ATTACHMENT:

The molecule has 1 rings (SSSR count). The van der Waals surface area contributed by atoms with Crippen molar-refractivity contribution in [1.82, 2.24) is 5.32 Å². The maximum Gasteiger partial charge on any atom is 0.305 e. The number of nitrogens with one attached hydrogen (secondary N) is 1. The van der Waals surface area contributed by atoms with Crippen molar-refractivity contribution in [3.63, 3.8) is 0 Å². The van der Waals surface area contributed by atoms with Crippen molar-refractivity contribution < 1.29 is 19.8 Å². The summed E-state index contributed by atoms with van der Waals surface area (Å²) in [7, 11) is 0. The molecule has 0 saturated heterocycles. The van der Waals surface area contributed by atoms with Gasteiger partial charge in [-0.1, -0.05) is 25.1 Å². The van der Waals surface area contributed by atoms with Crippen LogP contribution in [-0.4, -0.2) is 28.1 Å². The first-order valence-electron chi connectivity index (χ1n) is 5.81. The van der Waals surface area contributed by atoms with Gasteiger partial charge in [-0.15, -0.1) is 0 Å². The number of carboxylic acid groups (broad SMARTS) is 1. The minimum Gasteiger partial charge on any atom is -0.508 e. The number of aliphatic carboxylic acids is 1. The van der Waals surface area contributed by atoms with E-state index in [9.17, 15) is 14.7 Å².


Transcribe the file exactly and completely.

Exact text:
The molecule has 1 rings (SSSR count). The van der Waals surface area contributed by atoms with Crippen molar-refractivity contribution in [1.82, 2.24) is 5.32 Å². The maximum Gasteiger partial charge on any atom is 0.305 e. The number of nitrogens with one attached hydrogen (secondary N) is 1. The van der Waals surface area contributed by atoms with Crippen molar-refractivity contribution in [3.63, 3.8) is 0 Å². The van der Waals surface area contributed by atoms with Crippen molar-refractivity contribution < 1.29 is 19.8 Å². The summed E-state index contributed by atoms with van der Waals surface area (Å²) in [7, 11) is 0. The molecule has 0 saturated heterocycles. The van der Waals surface area contributed by atoms with Gasteiger partial charge in [-0.1, -0.05) is 25.1 Å². The van der Waals surface area contributed by atoms with Crippen LogP contribution in [-0.4, -0.2) is 28.1 Å². The first-order valence-electron chi connectivity index (χ1n) is 5.81. The van der Waals surface area contributed by atoms with Gasteiger partial charge in [-0.15, -0.1) is 0 Å². The number of carboxylic acid groups (broad SMARTS) is 1. The minimum Gasteiger partial charge on any atom is -0.508 e. The number of aliphatic carboxylic acids is 1. The van der Waals surface area contributed by atoms with E-state index in [9.17, 15) is 14.7 Å².